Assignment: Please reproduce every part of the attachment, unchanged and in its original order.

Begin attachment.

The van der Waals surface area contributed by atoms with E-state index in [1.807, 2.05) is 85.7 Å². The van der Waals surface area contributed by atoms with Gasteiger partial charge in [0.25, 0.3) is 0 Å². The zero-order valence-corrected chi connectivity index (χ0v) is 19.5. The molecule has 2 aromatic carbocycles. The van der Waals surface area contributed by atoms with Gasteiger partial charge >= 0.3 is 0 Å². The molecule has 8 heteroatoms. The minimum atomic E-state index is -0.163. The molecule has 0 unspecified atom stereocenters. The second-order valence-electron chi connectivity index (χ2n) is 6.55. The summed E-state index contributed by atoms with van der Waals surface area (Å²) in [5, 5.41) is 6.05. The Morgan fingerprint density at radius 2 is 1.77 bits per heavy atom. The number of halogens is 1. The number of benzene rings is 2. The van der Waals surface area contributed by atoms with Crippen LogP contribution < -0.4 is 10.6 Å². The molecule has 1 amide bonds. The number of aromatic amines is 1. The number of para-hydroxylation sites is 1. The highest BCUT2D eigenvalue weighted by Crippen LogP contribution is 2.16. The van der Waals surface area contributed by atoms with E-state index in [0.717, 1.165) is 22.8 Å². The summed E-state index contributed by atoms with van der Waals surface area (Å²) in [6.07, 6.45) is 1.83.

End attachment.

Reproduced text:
The van der Waals surface area contributed by atoms with E-state index in [1.807, 2.05) is 85.7 Å². The van der Waals surface area contributed by atoms with Gasteiger partial charge in [0.25, 0.3) is 0 Å². The zero-order valence-corrected chi connectivity index (χ0v) is 19.5. The molecule has 2 aromatic carbocycles. The van der Waals surface area contributed by atoms with Gasteiger partial charge >= 0.3 is 0 Å². The molecule has 8 heteroatoms. The minimum atomic E-state index is -0.163. The molecule has 0 unspecified atom stereocenters. The second-order valence-electron chi connectivity index (χ2n) is 6.55. The summed E-state index contributed by atoms with van der Waals surface area (Å²) in [5, 5.41) is 6.05. The Morgan fingerprint density at radius 2 is 1.77 bits per heavy atom. The number of halogens is 1. The number of benzene rings is 2. The van der Waals surface area contributed by atoms with Crippen LogP contribution < -0.4 is 10.6 Å². The molecule has 1 amide bonds. The number of aromatic amines is 1. The number of para-hydroxylation sites is 1. The highest BCUT2D eigenvalue weighted by Crippen LogP contribution is 2.16. The van der Waals surface area contributed by atoms with E-state index in [0.717, 1.165) is 22.8 Å². The summed E-state index contributed by atoms with van der Waals surface area (Å²) in [6.07, 6.45) is 1.83.